China has had targeted growth of 7.5% in recent years, but almost always exceeded this level – until now. However, the fact Beijing is expected to lower next year’s target to 7% when the Chinese parliament meets in March is one indication it might be prepared to accept slower growth as the price for a more sustainable economy.
Hong Kong-based economist Freya Beamish at Lombard Street Research – typically bearish on Sino imbalances – argues all the signs point to China’s leaders understanding they have to act before total debt reaches the point where it causes a financial blow up.
“During the course of this year, we’ve gradually become more and more positive that they’re actually going for this,” she says. “The severe nature of the financial disturbances the types of reforms that need to be made will entail means it’s almost a bit much for us to expect precise timings because it makes things a lot more difficult for them.
“Either they have disturbances across the entire financial sector now – inter-bank stress, problems in the bond markets – and serious liquidity issues which will uncover the solvency issues, or they have an actual financial blow up two or three years down the line.”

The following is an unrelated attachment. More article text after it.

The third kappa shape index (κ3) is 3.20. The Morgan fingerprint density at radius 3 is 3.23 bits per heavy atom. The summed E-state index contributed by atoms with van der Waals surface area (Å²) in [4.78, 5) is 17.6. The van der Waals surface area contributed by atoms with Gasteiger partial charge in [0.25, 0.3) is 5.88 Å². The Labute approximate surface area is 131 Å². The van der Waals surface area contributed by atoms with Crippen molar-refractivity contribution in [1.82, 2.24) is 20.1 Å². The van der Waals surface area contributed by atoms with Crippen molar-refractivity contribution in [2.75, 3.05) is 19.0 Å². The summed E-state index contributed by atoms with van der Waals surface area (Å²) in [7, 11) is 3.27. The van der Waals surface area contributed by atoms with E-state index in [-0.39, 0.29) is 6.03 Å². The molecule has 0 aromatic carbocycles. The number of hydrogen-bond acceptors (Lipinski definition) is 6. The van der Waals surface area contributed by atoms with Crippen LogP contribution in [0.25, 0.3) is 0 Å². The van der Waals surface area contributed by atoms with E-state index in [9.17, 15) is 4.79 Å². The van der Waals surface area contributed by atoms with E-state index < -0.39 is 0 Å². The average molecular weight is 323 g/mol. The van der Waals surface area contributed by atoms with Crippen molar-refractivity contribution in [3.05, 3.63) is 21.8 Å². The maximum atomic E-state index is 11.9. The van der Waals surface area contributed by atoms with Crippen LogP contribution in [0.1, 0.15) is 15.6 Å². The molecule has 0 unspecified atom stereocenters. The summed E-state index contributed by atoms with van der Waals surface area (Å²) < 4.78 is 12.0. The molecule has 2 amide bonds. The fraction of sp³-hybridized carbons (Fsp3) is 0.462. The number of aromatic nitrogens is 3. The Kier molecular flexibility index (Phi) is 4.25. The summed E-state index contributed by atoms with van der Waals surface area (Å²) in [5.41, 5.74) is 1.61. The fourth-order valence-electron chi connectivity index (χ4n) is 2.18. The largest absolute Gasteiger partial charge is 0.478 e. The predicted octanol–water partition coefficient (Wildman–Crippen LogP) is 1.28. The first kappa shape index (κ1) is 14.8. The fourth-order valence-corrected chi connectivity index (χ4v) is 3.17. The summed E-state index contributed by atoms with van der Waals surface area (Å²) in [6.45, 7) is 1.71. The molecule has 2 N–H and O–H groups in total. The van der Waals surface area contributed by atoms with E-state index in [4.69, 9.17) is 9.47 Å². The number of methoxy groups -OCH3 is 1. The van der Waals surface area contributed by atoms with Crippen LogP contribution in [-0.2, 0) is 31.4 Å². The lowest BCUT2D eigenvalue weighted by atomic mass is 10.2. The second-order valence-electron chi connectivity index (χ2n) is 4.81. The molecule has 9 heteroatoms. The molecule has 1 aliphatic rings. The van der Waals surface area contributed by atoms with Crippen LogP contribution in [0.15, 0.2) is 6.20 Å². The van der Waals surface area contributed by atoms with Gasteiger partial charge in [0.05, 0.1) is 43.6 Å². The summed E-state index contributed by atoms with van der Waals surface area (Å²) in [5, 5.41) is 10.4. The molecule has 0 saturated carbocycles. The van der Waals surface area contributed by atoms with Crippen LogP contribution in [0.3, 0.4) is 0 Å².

Beamish adds: “We have to give them the credit for that and say that they do know their economy and that the signs that we’ve seen so far indicate that they understand what’s going on, they’re grasping the nettle, and are going to go through with these difficult reforms.
“That’s not to say they’ll go from black to white overnight, but the indications have been that they are going to do it a lot more quickly than we would have expected when the new leadership took over.”
Beamish argues opening the capital account is key because it will see an outflow of savings and private capital that will weaken renminbi, which Beamish says is overvalued by 30%. That will help smooth the transition to consumption-led growth and make sure capital flows to where it’s most productive.